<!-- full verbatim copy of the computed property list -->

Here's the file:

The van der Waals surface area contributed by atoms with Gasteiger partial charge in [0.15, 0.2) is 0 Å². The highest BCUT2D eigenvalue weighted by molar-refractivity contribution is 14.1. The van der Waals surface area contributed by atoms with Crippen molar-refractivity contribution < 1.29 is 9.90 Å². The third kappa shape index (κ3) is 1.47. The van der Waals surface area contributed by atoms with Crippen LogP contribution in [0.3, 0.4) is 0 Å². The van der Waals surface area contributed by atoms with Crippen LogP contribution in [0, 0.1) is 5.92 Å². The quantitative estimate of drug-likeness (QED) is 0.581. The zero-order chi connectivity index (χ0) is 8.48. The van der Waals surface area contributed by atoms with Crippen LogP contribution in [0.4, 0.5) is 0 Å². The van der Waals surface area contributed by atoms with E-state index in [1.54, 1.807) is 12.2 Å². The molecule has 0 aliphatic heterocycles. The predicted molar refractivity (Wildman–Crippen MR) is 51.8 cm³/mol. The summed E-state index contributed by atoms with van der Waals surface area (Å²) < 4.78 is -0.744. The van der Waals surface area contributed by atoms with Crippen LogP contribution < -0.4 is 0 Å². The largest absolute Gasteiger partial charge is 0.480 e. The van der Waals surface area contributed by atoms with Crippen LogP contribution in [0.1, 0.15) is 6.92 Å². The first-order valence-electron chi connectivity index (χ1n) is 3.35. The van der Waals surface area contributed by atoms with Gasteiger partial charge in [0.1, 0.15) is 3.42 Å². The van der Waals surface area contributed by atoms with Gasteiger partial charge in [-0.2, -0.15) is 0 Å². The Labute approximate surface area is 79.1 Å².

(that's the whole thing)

The van der Waals surface area contributed by atoms with Gasteiger partial charge in [0.15, 0.2) is 0 Å². The highest BCUT2D eigenvalue weighted by molar-refractivity contribution is 14.1. The van der Waals surface area contributed by atoms with Crippen molar-refractivity contribution < 1.29 is 9.90 Å². The third kappa shape index (κ3) is 1.47. The van der Waals surface area contributed by atoms with Crippen LogP contribution in [0.3, 0.4) is 0 Å². The van der Waals surface area contributed by atoms with Crippen LogP contribution in [0, 0.1) is 5.92 Å². The quantitative estimate of drug-likeness (QED) is 0.581. The zero-order chi connectivity index (χ0) is 8.48. The van der Waals surface area contributed by atoms with Crippen LogP contribution in [0.4, 0.5) is 0 Å². The van der Waals surface area contributed by atoms with E-state index in [1.54, 1.807) is 12.2 Å². The molecule has 0 aliphatic heterocycles. The predicted molar refractivity (Wildman–Crippen MR) is 51.8 cm³/mol. The summed E-state index contributed by atoms with van der Waals surface area (Å²) < 4.78 is -0.744. The van der Waals surface area contributed by atoms with Crippen LogP contribution < -0.4 is 0 Å². The largest absolute Gasteiger partial charge is 0.480 e. The van der Waals surface area contributed by atoms with Crippen LogP contribution in [0.1, 0.15) is 6.92 Å². The first-order valence-electron chi connectivity index (χ1n) is 3.35. The van der Waals surface area contributed by atoms with Gasteiger partial charge in [0.1, 0.15) is 3.42 Å². The van der Waals surface area contributed by atoms with Gasteiger partial charge in [-0.2, -0.15) is 0 Å². The Labute approximate surface area is 79.1 Å².